Wadi Salib_ Mirror Bed, 2014, archival ink jet print, lace and cement on fabric and canvas 2

"Wadi Salib: Mirror Bed," 2014. Archival ink jet print, lace and cement on fabric and canvas.

Like Neusner, Safran-Hon’s practice is fascinated by the material. She takes documentary-style photographs of the remnants of Wadi Salib homes and blows the photographs up into massive inkjet prints. She coats the surface of the photograph with concrete, as one might reinforce a wall of a house, and stacks particles of concrete particles into stalactite-like formations. She also stretches lace across the photograph’s surface.

The result is a collection of pieces that probe the boundary between content and form.

The diptych “Wadi Salib: Mirror Bed” hangs on the wall closest to the meeting hall. The scene is zoomed into, blown up, difficult to discern at first. In the center, making use of the pre-existing gap between the edge of the two canvases, lies a mattress that has been riven apart. The bed frames are horizontal, teeter and lurch away from another, bending backwards at toward the opposite edges of the frame.  Material—cotton stuffing, wood slats, fiber—groans across the crack.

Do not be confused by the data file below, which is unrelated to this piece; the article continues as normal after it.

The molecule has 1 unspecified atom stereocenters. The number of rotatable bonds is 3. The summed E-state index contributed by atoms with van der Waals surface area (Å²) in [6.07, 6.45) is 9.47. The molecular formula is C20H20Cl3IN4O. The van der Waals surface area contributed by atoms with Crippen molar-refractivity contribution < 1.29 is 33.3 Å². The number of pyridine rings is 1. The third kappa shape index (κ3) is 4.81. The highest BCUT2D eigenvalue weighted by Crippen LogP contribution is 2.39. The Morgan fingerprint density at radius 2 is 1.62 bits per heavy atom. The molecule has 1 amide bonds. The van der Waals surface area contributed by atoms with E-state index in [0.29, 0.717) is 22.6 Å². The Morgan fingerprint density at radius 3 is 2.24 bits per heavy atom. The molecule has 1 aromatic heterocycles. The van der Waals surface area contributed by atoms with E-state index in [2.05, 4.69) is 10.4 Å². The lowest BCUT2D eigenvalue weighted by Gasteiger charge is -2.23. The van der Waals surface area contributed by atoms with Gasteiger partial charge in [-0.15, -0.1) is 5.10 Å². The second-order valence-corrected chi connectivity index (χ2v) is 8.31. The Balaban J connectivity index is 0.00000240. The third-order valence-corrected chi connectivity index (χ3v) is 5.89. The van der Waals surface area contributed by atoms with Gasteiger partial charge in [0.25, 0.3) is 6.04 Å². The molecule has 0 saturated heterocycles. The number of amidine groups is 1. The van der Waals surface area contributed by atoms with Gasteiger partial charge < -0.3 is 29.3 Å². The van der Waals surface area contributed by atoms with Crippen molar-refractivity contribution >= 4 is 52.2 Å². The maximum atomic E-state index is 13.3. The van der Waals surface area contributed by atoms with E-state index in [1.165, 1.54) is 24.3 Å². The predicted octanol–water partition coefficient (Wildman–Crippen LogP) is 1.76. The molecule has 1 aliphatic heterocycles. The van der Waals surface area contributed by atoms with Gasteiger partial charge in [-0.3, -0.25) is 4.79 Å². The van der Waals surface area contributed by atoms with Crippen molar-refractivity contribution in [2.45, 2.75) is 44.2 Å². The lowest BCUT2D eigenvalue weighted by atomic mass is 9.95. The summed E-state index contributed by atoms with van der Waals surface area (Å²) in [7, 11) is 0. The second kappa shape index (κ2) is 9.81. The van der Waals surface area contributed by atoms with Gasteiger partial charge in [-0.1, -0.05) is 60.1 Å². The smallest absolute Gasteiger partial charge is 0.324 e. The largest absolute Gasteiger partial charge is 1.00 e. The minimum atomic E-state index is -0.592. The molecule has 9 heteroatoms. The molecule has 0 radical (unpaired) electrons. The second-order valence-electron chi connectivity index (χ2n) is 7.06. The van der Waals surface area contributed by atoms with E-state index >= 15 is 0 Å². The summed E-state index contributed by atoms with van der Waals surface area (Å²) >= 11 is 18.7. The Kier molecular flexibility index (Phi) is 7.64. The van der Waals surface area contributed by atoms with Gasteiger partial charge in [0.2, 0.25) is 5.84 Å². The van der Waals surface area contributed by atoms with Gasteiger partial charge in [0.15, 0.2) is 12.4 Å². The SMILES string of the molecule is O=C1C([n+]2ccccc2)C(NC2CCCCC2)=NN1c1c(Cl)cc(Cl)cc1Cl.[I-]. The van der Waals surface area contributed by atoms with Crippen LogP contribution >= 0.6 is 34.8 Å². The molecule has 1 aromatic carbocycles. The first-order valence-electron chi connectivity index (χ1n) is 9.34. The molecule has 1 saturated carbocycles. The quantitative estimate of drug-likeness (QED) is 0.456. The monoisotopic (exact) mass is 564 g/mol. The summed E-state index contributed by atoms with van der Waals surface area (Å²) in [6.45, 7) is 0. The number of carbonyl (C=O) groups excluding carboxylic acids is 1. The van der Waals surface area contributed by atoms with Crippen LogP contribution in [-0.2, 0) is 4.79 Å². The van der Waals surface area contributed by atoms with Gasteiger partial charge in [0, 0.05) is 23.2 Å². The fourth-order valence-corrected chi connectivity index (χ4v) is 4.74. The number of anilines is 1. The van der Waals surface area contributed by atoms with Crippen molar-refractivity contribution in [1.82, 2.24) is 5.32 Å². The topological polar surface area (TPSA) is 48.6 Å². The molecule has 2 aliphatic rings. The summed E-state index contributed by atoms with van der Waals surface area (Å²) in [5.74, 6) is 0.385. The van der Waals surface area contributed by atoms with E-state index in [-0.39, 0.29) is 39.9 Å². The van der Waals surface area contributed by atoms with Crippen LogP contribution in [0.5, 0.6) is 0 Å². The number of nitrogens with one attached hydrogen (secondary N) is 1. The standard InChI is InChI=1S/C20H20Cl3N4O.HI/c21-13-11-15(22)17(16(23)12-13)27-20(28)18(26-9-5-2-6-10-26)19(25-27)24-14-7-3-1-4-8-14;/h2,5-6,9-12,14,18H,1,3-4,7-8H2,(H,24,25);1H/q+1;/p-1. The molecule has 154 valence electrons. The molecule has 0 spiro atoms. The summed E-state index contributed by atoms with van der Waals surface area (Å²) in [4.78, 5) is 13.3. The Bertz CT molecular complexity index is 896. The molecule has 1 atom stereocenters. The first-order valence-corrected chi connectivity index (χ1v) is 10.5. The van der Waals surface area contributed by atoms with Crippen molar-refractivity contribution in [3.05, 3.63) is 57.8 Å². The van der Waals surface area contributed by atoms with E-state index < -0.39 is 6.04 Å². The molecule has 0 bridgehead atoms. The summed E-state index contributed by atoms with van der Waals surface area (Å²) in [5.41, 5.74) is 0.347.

The space around the beds carries the shockwaves of the rupture. Sculptural accretions of concrete radiate from the center toward the canvas’ edges. Mottled colors shudder across the two canvases, where gunmetal gray peels into an earthy green. The pattern recalls military camouflage or a gnarly, years-in-the-making formation of mold. There is a finality to the rupture--a sense of the broken pieces will continue to burst apart in increasing entropy.

Three doors into my blue heart in pink and orange, 2018, acrylic paint, cement and lace on canvas

"Three doors into my blue heart in pink and orange," 2018. Acrylic paint, cement and lace on canvas.

She echoes this surrealism in “Three doors into my blue heart in pink and orange.” The top right corner, the ceiling of a house swells outward. It is textured and three-dimensional and seems to physically lurch into the exhibition space.  The three walls of the room gleam in gunmetal gray, aquamarine blue, and a shade of green that spells decay.